How to Tackle Digital Estate Planning in Four Easy Steps

Your digital life includes dozens of usernames and passwords. Providing a digital estate plan can help your family deal with your accounts with minimal fuss.

A man works on his laptop, getting his digital estate planning in order, at the dining room table.
(Image credit: Getty Images)

Today, much of our lives is digital, and many things we hold dear are not physical. But what happens to our digital assets when we die? That’s where digital estate planning comes in.

State laws such as the RUFADAA (Revised Uniform Fiduciary Access to Digital Assets Act) offer the executor of an estate or attorney access to a person’s online accounts after incapacitation or death. These laws help you to protect your digital assets. But you need a digital estate plan to enable your family to access your digital assets if you pass away.

Several states have adopted RUFADAA, which has a three-tier process for accessing digital assets:

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Tier one. Some digital service providers offer a tool to designate what happens to all your assets after you die. For instance, if you used Yahoo’s inactive account manager to designate a friend, that designation should guide what happens to your digital assets.

Tier two. If there is no such tool, the owners’ legal documents should dictate what should be done with the asset.

Tier three. If the above two scenarios do not help, then the service provider’s terms of service should dictate how the executor can access those accounts.

What is a digital estate?

Before making a digital estate plan, you need to understand what makes up your digital estate. Your digital estate includes all of your electronic and virtual accounts and assets, such as:

  • Social media accounts.
  • Email accounts.
  • E-commerce accounts.
  • Photos saved in the cloud.
  • Cryptocurrency keys.
  • Cellphone apps.
  • Domain names.
  • Text, graphic and audio files (or other intellectual property).
  • Blogs and domains.
  • Loyalty program benefits, such as credit card perks.
  • Utility accounts.
  • Online banking accounts.
  • Gaming accounts.
  • Online store accounts.

Electronic bank accounts are considered digital assets, but the money in the bank account is not a digital asset. The same is true for cryptocurrency. The cryptocurrency account access platform, such as Coinbase, is a digital asset, but the actual cryptocurrency, such as Ethereum or Bitcoin, is not a digital asset.

Here are the steps for creating a digital estate plan:

1. Take inventory.

The first step in creating a digital estate plan is to take inventory of your digital assets, compiling account names, usernames and passwords. You can store the info in a password manager or simply create a document. It is important to review and update the information whenever necessary.

2. Decide how you want your digital assets handled.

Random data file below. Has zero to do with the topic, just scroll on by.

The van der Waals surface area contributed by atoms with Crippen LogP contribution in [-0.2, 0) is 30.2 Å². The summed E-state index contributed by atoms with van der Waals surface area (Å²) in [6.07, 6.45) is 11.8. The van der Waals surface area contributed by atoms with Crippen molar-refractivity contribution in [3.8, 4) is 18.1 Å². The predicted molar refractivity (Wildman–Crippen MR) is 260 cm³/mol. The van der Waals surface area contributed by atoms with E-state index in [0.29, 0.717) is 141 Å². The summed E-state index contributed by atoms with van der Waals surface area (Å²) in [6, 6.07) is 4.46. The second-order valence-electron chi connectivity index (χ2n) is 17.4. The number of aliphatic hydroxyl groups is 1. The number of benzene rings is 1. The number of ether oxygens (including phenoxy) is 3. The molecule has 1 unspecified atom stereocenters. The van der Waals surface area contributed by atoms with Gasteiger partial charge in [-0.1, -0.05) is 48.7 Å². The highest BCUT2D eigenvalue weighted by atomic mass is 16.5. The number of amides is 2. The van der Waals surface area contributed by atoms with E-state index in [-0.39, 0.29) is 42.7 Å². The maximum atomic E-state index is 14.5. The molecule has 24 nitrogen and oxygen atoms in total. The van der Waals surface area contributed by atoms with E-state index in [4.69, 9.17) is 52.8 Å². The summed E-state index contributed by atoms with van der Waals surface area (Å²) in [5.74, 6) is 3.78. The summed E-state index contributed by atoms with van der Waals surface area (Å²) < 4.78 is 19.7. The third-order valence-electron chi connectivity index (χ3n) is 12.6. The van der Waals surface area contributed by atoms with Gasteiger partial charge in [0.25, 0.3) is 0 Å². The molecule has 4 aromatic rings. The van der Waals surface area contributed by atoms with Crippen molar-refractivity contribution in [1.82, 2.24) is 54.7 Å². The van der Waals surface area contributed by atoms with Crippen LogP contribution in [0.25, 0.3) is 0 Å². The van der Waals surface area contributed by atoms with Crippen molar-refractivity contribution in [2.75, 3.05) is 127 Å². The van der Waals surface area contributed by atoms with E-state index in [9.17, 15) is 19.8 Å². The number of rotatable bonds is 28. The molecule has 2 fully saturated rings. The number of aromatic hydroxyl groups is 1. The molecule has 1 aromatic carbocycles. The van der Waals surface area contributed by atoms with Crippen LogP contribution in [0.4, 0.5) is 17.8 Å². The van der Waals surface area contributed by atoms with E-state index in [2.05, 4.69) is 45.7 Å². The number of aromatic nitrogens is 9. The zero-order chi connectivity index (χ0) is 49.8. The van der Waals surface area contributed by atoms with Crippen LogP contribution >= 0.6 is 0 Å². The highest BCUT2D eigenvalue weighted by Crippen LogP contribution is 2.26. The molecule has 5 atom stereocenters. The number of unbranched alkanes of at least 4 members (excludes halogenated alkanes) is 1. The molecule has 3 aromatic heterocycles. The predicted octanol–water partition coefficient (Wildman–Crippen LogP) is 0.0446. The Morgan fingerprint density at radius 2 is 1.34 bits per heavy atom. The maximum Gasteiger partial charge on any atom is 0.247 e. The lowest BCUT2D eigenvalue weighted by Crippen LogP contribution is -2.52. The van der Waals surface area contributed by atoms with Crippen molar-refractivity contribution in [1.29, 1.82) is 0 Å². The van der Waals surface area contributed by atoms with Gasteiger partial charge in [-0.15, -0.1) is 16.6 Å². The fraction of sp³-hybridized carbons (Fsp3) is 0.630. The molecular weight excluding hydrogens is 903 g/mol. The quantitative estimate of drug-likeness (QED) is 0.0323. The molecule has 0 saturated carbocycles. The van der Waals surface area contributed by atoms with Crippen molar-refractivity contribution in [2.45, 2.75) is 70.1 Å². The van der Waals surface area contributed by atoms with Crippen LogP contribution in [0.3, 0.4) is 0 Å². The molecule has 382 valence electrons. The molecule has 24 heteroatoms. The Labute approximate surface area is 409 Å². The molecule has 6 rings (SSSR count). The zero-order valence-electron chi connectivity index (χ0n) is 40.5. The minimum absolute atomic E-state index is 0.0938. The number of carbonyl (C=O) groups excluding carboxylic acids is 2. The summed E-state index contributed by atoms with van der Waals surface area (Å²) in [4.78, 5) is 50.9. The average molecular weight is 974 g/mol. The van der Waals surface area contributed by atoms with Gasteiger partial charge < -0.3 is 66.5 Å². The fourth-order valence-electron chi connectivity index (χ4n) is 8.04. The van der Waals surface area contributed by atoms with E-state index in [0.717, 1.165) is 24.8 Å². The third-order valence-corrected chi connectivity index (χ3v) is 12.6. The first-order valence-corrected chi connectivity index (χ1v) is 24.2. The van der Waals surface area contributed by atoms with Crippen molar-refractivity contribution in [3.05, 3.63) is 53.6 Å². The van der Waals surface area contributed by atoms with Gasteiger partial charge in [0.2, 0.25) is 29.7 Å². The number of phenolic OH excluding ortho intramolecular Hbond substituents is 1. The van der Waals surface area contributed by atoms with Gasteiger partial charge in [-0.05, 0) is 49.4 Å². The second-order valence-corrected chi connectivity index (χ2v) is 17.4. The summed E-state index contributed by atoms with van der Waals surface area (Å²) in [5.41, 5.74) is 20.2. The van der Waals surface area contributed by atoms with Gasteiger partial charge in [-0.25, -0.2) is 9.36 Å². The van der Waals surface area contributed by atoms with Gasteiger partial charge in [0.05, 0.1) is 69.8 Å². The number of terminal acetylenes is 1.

It would be best to provide options on how your executor should handle your digital assets upon death. List your intentions for every asset or account. For example, should your subscription accounts be archived or deleted?

Some companies have their own terms and conditions, and you should review this information to ensure your instructions conform to those policies. Some companies do not allow you to transfer digital assets to another person or account, while others allow you to authorize a person to access your digital account.

Twitter and Google have legacy policies that are followed to the letter. Facebook allows your family members to “memorialize” your account so that they can post messages and view photos and quotes. Google’s custodial tools allow you to authorize someone to access your digital accounts when you pass.

If you have blogs or accounts that generate income, you should make decisions about their continuity and who should manage them. You may need someone to make a final post to your followers.

3. Pick a digital executor.

Your traditional estate executor could serve as your digital executor, but it is wise to appoint different people. Most people choose a family member or friend. If you choose different people, ensure they can work together. When you ask the person you’ve chosen to be your digital executor, it is important to explain their tasks and responsibilities and ensure they understand the assignment.

You can reference your digital will and name the digital executor in your traditional will.

4. Store your digital estate plan in a safe place.

Ensure that all your digital estate documents are in a safe and accessible place and that the digital executor can access all the instructions. Or, you can store all of your estate planning documents with your attorney.

Three platforms that can help you organize your digital estate plan in the event of an emergency or when you pass away include Estate Guru, Clocr and Trust & Will.

In states that have not enacted the RUFADAA, the digital estate plan is considered informal. It would help if you formalized it by making a codicil to will or a will. A codicil is a legal document that cites modifications to your will. If possible, you should appoint a legal or financial adviser to help with your digital property.

Disclaimer

This article was written by and presents the views of our contributing adviser, not the Kiplinger editorial staff. You can check adviser records with the SEC or with FINRA.

Marguerita M. Cheng, CFP® & RICP®
CEO, Blue Ocean Global Wealth

Marguerita M. Cheng is the Chief Executive Officer at Blue Ocean Global Wealth. She is a CFP® professional, a Chartered Retirement Planning Counselor℠ and a Retirement Income Certified Professional. She helps educate the public, policymakers and media about the benefits of competent, ethical financial planning.